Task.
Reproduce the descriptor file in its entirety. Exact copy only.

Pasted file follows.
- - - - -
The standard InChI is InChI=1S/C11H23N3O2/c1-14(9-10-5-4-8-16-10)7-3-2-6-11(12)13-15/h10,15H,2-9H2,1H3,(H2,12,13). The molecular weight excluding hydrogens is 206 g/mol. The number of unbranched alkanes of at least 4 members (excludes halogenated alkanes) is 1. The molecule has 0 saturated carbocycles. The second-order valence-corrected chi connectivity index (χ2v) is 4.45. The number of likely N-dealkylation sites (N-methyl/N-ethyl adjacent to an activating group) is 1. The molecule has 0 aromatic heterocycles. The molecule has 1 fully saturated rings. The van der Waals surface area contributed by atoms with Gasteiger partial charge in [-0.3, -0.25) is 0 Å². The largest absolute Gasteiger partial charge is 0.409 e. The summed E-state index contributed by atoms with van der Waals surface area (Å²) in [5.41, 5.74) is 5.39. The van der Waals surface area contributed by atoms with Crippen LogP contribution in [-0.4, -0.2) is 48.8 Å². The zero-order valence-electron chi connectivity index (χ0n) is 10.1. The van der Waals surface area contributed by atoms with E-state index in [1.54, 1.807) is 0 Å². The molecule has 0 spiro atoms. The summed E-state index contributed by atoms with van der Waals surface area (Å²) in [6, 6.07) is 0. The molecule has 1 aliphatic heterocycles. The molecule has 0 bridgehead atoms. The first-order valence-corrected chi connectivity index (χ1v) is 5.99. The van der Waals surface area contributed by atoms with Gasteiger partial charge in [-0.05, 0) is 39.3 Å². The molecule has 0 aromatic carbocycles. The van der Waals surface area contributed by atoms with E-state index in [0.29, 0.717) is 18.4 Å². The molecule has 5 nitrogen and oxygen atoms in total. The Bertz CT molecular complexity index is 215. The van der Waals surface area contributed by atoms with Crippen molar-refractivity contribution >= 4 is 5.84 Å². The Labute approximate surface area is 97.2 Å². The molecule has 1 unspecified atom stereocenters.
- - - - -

The standard InChI is InChI=1S/C11H23N3O2/c1-14(9-10-5-4-8-16-10)7-3-2-6-11(12)13-15/h10,15H,2-9H2,1H3,(H2,12,13). The molecular weight excluding hydrogens is 206 g/mol. The number of unbranched alkanes of at least 4 members (excludes halogenated alkanes) is 1. The molecule has 0 saturated carbocycles. The second-order valence-corrected chi connectivity index (χ2v) is 4.45. The number of likely N-dealkylation sites (N-methyl/N-ethyl adjacent to an activating group) is 1. The molecule has 0 aromatic heterocycles. The molecule has 1 fully saturated rings. The van der Waals surface area contributed by atoms with Gasteiger partial charge in [-0.3, -0.25) is 0 Å². The largest absolute Gasteiger partial charge is 0.409 e. The summed E-state index contributed by atoms with van der Waals surface area (Å²) in [5.41, 5.74) is 5.39. The van der Waals surface area contributed by atoms with Crippen LogP contribution in [-0.4, -0.2) is 48.8 Å². The zero-order valence-electron chi connectivity index (χ0n) is 10.1. The van der Waals surface area contributed by atoms with E-state index in [1.54, 1.807) is 0 Å². The molecule has 0 spiro atoms. The summed E-state index contributed by atoms with van der Waals surface area (Å²) in [6, 6.07) is 0. The molecule has 1 aliphatic heterocycles. The molecule has 0 bridgehead atoms. The first-order valence-corrected chi connectivity index (χ1v) is 5.99. The van der Waals surface area contributed by atoms with Gasteiger partial charge in [-0.05, 0) is 39.3 Å². The molecule has 0 aromatic carbocycles. The van der Waals surface area contributed by atoms with E-state index in [0.29, 0.717) is 18.4 Å². The molecule has 5 nitrogen and oxygen atoms in total. The Bertz CT molecular complexity index is 215. The van der Waals surface area contributed by atoms with Crippen molar-refractivity contribution >= 4 is 5.84 Å². The Labute approximate surface area is 97.2 Å². The molecule has 1 unspecified atom stereocenters.